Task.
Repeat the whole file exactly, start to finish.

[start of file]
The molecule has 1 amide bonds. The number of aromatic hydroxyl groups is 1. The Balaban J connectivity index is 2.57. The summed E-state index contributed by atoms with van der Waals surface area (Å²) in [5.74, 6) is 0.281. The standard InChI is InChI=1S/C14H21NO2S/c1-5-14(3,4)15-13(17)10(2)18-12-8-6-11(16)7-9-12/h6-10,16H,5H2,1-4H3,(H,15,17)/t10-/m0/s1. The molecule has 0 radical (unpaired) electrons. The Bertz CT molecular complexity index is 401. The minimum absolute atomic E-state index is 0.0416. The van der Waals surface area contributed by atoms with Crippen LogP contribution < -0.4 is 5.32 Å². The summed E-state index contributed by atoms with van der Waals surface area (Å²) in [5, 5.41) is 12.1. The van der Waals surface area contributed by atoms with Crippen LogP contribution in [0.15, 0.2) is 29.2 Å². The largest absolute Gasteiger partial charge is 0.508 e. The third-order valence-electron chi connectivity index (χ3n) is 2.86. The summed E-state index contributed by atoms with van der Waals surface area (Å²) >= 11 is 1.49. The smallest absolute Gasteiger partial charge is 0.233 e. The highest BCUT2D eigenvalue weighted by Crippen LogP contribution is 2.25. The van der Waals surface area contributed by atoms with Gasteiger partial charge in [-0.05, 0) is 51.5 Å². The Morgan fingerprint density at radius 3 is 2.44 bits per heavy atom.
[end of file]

The molecule has 1 amide bonds. The number of aromatic hydroxyl groups is 1. The Balaban J connectivity index is 2.57. The summed E-state index contributed by atoms with van der Waals surface area (Å²) in [5.74, 6) is 0.281. The standard InChI is InChI=1S/C14H21NO2S/c1-5-14(3,4)15-13(17)10(2)18-12-8-6-11(16)7-9-12/h6-10,16H,5H2,1-4H3,(H,15,17)/t10-/m0/s1. The molecule has 0 radical (unpaired) electrons. The Bertz CT molecular complexity index is 401. The minimum absolute atomic E-state index is 0.0416. The van der Waals surface area contributed by atoms with Crippen LogP contribution < -0.4 is 5.32 Å². The summed E-state index contributed by atoms with van der Waals surface area (Å²) in [5, 5.41) is 12.1. The van der Waals surface area contributed by atoms with Crippen LogP contribution in [0.15, 0.2) is 29.2 Å². The largest absolute Gasteiger partial charge is 0.508 e. The third-order valence-electron chi connectivity index (χ3n) is 2.86. The summed E-state index contributed by atoms with van der Waals surface area (Å²) >= 11 is 1.49. The smallest absolute Gasteiger partial charge is 0.233 e. The highest BCUT2D eigenvalue weighted by Crippen LogP contribution is 2.25. The van der Waals surface area contributed by atoms with Gasteiger partial charge in [-0.05, 0) is 51.5 Å². The Morgan fingerprint density at radius 3 is 2.44 bits per heavy atom.